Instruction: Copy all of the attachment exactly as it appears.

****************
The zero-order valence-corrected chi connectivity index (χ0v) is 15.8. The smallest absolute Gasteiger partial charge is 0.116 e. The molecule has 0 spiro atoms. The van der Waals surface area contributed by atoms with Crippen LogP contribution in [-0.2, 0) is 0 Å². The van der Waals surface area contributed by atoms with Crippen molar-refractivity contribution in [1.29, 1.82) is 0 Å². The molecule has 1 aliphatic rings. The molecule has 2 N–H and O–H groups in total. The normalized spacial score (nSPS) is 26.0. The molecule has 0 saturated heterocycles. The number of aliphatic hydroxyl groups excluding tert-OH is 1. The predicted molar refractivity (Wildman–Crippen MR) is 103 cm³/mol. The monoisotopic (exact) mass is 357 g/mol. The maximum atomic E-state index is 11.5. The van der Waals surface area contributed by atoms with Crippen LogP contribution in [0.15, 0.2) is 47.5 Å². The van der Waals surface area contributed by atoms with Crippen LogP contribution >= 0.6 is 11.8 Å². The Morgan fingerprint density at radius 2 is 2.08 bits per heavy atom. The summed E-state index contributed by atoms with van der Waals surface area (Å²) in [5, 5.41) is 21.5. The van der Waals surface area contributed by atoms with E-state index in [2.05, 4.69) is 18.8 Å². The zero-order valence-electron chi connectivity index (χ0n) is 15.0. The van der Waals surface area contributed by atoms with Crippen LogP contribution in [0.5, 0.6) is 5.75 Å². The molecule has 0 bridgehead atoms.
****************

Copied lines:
The zero-order valence-corrected chi connectivity index (χ0v) is 15.8. The smallest absolute Gasteiger partial charge is 0.116 e. The molecule has 0 spiro atoms. The van der Waals surface area contributed by atoms with Crippen LogP contribution in [-0.2, 0) is 0 Å². The van der Waals surface area contributed by atoms with Crippen molar-refractivity contribution in [1.29, 1.82) is 0 Å². The molecule has 1 aliphatic rings. The molecule has 2 N–H and O–H groups in total. The normalized spacial score (nSPS) is 26.0. The molecule has 0 saturated heterocycles. The number of aliphatic hydroxyl groups excluding tert-OH is 1. The predicted molar refractivity (Wildman–Crippen MR) is 103 cm³/mol. The monoisotopic (exact) mass is 357 g/mol. The maximum atomic E-state index is 11.5. The van der Waals surface area contributed by atoms with Crippen LogP contribution in [0.15, 0.2) is 47.5 Å². The van der Waals surface area contributed by atoms with Crippen LogP contribution >= 0.6 is 11.8 Å². The Morgan fingerprint density at radius 2 is 2.08 bits per heavy atom. The summed E-state index contributed by atoms with van der Waals surface area (Å²) in [5, 5.41) is 21.5. The van der Waals surface area contributed by atoms with E-state index in [2.05, 4.69) is 18.8 Å². The zero-order valence-electron chi connectivity index (χ0n) is 15.0. The van der Waals surface area contributed by atoms with Crippen LogP contribution in [0.5, 0.6) is 5.75 Å². The molecule has 0 bridgehead atoms.